Sanitary and Phytosanitary (SPS) issues and other hindrances to the ease of trade in the Caribbean Community (Caricom), are being discussed at the level of the Ministerial Task Force on food security, including possible solutions like a common trade law for the region.
This was revealed by Agriculture Minister Zulfikar Mustapha, the current Chair of that Ministerial Task Force. In an interview with this publication, Mustapha spoke of the importance of tearing down these barriers, if the vision of a 25 per cent reduction of the Caricom food import bill by 2025 is to be realised.
According to Mustapha, it is important that a level playing field exists across the Caribbean, when it comes to the export of produce. He noted that each country has a different rule when it comes to phytosanitary standards.
“What we are doing at the Ministerial Task Force, is to ensure that first of all, if we want to reduce the food import bill of the Caribbean then we have to amend the laws in various countries so that we can have common laws to govern these regulations in other countries.”
“So, we’re discussing that. At the Ministerial Task Force, for example, we are looking at some of the loopholes to amend it so we can be level with other countries. Likewise, other countries are doing similar.”
Minister Mustapha was optimistic that by the time the objectives of reducing the food import bill by 25 per cent are realised, common or similar phytosanitary standards can be implemented throughout the Caribbean.
“We’re hoping that by the time we get to that period we’re talking about, in reducing the food import bill, we can have similar phytosanitary standards across the Caribbean. Where we can trade easily and freely and we will not have these barriers that affect trade within the Caribbean. That’s by 2025.”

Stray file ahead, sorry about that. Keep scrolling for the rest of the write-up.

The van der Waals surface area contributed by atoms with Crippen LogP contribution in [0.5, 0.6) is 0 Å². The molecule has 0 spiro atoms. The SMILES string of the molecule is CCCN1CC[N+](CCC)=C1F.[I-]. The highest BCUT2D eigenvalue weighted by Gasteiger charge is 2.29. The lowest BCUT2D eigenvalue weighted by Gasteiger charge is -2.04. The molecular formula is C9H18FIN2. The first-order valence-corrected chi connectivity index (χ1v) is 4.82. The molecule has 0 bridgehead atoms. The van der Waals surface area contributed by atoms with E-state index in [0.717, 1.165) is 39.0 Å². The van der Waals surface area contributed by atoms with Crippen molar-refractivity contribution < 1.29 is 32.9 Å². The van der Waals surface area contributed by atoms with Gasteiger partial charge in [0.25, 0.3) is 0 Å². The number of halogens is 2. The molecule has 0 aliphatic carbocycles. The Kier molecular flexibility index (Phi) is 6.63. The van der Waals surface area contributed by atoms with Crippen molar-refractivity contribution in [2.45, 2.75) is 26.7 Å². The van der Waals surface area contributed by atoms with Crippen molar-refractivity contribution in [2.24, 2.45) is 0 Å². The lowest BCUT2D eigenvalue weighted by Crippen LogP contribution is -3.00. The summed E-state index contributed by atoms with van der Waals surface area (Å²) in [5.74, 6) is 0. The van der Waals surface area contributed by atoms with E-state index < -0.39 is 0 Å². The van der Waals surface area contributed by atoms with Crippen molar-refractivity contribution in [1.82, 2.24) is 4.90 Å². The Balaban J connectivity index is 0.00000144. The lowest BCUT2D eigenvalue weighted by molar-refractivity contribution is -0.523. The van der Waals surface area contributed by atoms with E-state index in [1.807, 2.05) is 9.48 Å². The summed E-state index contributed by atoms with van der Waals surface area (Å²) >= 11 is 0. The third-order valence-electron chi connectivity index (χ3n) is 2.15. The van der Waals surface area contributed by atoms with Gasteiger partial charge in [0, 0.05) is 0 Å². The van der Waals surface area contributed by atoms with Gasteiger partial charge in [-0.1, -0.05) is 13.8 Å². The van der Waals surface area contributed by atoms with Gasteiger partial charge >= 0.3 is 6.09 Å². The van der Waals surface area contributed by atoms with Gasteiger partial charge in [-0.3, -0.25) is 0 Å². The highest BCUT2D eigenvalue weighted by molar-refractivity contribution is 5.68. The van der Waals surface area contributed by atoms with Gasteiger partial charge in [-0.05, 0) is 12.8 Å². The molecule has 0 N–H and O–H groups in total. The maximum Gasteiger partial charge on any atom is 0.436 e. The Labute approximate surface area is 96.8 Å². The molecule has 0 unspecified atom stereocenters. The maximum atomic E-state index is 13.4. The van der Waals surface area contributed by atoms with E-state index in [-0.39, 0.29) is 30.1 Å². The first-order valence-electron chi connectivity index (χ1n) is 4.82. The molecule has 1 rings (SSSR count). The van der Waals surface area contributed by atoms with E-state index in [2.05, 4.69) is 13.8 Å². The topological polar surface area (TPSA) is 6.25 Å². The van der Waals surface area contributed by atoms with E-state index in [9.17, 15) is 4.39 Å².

“We’re working assiduously to get it done. As a matter of fact, we have cited that as one of the main barriers for trade within the Caribbean. So, we’re hoping we can get these common regulations in all the countries in Caricom.”
Referencing the fact that 98 per cent of poultry products to the Caribbean come from overseas markets, Mustapha stressed the need to improve inter-regional trade.
He pointed to Guyana’s efforts to expand its poultry industry.
“We need almost 60 million eggs annually, right here in Guyana. If you look around the Caribbean, you can see the number of eggs that are needed. So those are the things we’re working on for investors,” the Agriculture Minister also said.
Last year, President Dr Irfaan Ali had declared that his Government would be pursuing an aggressive campaign to dismantle regional barriers to agricultural trade and that in the next four years, with the assistance of more diversified crops, Guyana would aim to reduce Caricom’s food import bill by 25 per cent.
Guyana will meanwhile be hosting the inaugural Agri-Investment Forum and Expo at the Arthur Chung Conference Centre (ACCC) from May 19 to 21, to bring together producers, importers and exporters, investors and other players to promote and improve the region’s productivity and resilience of its agri-food systems. The event will be held under the theme: “Investing in Vision 25 by 2025”.
The two principal objectives of the event are matching bankable agricultural projects with available private and public financing, and making potential investors and other stakeholders aware of new and emerging opportunities in Caricom agriculture, including technological and logistical solutions.
It will focus on specific areas in the food value chain including: primary production (farm and field); agro processing (including post-harvesting and marketing); logistics (distribution, shipping, air cargo), and infrastructural development, including in the areas of finance and technology.